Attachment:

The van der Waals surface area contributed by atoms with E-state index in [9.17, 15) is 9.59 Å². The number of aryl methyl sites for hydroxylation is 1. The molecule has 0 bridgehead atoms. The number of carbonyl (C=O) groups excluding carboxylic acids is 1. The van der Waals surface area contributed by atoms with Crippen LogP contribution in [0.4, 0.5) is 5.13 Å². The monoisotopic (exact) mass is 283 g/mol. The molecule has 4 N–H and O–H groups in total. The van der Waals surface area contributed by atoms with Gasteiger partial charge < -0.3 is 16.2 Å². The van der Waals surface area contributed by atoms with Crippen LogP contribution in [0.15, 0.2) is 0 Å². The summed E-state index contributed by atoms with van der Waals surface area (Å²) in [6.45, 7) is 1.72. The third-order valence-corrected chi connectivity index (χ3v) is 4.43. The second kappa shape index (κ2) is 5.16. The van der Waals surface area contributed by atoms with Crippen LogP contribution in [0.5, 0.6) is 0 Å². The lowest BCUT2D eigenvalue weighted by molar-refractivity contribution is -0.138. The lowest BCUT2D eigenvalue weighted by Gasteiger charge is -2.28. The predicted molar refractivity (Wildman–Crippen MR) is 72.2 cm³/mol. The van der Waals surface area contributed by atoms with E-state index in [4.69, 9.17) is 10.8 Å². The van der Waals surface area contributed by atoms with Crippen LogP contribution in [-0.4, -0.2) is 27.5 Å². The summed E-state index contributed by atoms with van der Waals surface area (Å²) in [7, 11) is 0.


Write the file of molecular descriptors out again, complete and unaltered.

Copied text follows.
The van der Waals surface area contributed by atoms with E-state index in [9.17, 15) is 9.59 Å². The number of aryl methyl sites for hydroxylation is 1. The molecule has 0 bridgehead atoms. The number of carbonyl (C=O) groups excluding carboxylic acids is 1. The van der Waals surface area contributed by atoms with Crippen LogP contribution in [0.4, 0.5) is 5.13 Å². The monoisotopic (exact) mass is 283 g/mol. The molecule has 4 N–H and O–H groups in total. The van der Waals surface area contributed by atoms with Gasteiger partial charge < -0.3 is 16.2 Å². The van der Waals surface area contributed by atoms with Crippen LogP contribution in [0.15, 0.2) is 0 Å². The summed E-state index contributed by atoms with van der Waals surface area (Å²) in [6.45, 7) is 1.72. The third-order valence-corrected chi connectivity index (χ3v) is 4.43. The second kappa shape index (κ2) is 5.16. The van der Waals surface area contributed by atoms with Crippen LogP contribution in [0.5, 0.6) is 0 Å². The lowest BCUT2D eigenvalue weighted by molar-refractivity contribution is -0.138. The lowest BCUT2D eigenvalue weighted by Gasteiger charge is -2.28. The predicted molar refractivity (Wildman–Crippen MR) is 72.2 cm³/mol. The van der Waals surface area contributed by atoms with E-state index in [4.69, 9.17) is 10.8 Å². The van der Waals surface area contributed by atoms with Crippen LogP contribution in [-0.4, -0.2) is 27.5 Å². The summed E-state index contributed by atoms with van der Waals surface area (Å²) in [7, 11) is 0.